Millennia of interdependent relationships between humans and their surroundings, with people both dependent on their environment for survival while at the same time adapting to and modifying it, gave rise to a diversity of Indigenous Peoples – or nations – that spread across the planet, forming territories in which they made their homes, gathered their sustenance, and developed their distinct, cultural practices. These territories currently comprise over twenty-five percent of the world’s land surface. In many cases, Indigenous Peoples sustain the biological diversity and ecosystem services that characterize these landscapes through locally adapted institutions based on biocultural heritage: the knowledge, innovations, and practices of Indigenous Peoples that are collectively held and inextricably linked to, and shaped by, the social-ecological context of their territories.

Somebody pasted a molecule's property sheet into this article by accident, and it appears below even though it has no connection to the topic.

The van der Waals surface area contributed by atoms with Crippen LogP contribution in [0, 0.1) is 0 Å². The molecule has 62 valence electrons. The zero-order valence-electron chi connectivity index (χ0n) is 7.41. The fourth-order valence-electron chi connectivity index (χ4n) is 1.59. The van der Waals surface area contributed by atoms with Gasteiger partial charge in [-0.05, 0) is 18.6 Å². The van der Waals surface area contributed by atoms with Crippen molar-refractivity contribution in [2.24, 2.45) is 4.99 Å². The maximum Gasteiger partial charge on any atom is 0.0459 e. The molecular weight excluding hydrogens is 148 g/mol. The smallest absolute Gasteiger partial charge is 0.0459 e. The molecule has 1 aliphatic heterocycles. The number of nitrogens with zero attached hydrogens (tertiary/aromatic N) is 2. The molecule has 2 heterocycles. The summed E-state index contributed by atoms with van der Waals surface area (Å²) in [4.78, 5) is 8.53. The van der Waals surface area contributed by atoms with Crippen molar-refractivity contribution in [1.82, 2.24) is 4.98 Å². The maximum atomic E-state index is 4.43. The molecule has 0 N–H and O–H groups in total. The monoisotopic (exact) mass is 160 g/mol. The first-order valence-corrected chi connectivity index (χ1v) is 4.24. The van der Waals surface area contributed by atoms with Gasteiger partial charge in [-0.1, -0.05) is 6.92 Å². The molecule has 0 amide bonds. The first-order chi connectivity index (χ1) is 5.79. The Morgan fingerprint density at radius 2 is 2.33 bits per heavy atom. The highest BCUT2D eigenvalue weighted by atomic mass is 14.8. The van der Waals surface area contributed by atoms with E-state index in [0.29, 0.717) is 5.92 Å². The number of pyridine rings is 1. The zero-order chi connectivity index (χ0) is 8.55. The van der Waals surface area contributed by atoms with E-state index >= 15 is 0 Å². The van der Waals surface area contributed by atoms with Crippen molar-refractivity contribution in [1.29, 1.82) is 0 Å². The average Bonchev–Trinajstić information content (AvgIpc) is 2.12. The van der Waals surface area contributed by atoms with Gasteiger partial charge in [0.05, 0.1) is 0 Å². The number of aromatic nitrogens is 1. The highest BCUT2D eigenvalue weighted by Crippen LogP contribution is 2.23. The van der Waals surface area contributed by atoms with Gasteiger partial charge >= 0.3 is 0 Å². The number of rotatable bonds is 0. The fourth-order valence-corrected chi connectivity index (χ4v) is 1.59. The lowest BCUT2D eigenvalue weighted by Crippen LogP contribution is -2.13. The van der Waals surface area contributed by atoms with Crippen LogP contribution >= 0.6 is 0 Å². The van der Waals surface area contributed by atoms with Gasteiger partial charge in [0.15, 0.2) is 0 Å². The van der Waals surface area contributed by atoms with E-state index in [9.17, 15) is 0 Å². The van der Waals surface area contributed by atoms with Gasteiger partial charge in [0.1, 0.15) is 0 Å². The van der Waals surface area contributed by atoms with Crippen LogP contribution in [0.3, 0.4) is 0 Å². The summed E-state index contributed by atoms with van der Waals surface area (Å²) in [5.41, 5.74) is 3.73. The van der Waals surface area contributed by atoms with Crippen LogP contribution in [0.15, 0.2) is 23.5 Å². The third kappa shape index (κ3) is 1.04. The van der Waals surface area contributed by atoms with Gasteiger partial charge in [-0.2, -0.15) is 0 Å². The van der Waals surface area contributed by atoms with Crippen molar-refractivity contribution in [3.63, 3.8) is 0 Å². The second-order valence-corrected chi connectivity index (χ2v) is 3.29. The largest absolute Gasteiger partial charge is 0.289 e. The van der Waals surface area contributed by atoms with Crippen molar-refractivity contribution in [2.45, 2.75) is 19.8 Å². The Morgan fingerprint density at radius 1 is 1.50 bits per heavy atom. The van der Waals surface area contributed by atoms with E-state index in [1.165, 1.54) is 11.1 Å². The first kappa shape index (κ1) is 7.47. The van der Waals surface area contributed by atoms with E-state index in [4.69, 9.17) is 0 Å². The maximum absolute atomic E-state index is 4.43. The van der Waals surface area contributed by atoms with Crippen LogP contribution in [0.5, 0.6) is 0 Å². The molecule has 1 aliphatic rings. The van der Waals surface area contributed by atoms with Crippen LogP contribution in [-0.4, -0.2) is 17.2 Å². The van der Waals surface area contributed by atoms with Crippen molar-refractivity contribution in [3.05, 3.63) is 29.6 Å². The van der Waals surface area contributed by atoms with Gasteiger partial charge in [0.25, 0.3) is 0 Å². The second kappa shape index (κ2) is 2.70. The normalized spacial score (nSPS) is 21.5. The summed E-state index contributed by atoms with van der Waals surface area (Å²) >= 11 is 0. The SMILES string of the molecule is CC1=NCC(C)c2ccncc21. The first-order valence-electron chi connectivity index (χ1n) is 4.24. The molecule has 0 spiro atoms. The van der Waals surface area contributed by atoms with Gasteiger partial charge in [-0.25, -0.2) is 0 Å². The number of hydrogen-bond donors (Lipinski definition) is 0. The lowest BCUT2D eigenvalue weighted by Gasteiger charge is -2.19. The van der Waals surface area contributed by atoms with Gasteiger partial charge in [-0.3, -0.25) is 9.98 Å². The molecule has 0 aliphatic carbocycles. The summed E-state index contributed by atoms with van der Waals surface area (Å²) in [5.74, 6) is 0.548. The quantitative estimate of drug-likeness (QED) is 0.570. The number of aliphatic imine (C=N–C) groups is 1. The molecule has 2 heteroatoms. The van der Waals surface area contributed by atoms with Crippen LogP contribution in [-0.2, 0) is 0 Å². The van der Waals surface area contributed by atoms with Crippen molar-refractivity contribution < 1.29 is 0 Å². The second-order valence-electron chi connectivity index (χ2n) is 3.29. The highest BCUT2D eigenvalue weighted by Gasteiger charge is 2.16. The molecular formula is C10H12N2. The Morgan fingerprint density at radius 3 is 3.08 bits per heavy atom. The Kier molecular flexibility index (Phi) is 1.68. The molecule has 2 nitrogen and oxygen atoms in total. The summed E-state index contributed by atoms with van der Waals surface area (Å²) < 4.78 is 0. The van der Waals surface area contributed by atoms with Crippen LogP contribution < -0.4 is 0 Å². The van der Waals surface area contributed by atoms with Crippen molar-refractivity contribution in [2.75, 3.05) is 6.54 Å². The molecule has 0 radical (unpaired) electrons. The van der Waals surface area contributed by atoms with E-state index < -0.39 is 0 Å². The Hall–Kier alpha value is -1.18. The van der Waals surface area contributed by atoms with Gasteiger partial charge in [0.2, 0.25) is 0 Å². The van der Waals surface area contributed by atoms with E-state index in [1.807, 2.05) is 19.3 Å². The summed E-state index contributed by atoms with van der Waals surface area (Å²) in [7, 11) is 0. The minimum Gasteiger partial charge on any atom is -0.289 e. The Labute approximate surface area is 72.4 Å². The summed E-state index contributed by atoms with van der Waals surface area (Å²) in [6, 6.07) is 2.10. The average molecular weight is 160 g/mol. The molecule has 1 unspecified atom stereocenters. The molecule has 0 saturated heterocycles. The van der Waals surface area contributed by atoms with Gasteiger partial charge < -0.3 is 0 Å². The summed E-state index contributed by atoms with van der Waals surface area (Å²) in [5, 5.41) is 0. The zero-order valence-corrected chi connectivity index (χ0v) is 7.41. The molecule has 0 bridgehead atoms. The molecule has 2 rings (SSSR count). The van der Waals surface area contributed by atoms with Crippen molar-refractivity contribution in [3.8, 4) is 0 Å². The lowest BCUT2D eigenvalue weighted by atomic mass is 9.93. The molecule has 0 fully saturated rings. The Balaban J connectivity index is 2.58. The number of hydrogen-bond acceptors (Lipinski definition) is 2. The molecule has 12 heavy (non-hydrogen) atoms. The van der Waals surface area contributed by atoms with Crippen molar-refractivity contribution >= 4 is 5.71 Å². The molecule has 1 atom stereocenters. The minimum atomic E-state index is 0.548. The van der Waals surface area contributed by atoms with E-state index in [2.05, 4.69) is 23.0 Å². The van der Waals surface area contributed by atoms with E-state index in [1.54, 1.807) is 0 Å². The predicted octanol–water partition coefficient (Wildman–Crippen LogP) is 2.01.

Indigenous territories, and the peoples they sustain, are threatened by global and local transformations that degrade and homogenize both biological and human cultural diversity. The resilience of Indigenous territories to these threats, therefore, is largely influenced by the dynamic nature of biocultural heritage. Many Indigenous Peoples utilize their biocultural heritage to gauge, interpret, and respond to internal and external feedbacks, transmit knowledge, and adapt it to new and changing social, technological, environmental, and political contexts. The capability of biocultural heritage to maintain Indigenous territories is compromised by forces that sustain and enhance these knowledge generation and adaptation processes. Moreover, decoupling Indigenous Peoples from their territories and livelihoods can become self-reinforcing (a feedback mechanism) because environmental degradation and/or resource scarcity typically precipitate other threats to biocultural heritage, such as conservation policies in some countries that remove humans from their ITs. These actions conflict with Indigenous Peoples for whom resource use may be both the reason, and a mechanism for, managing the environment.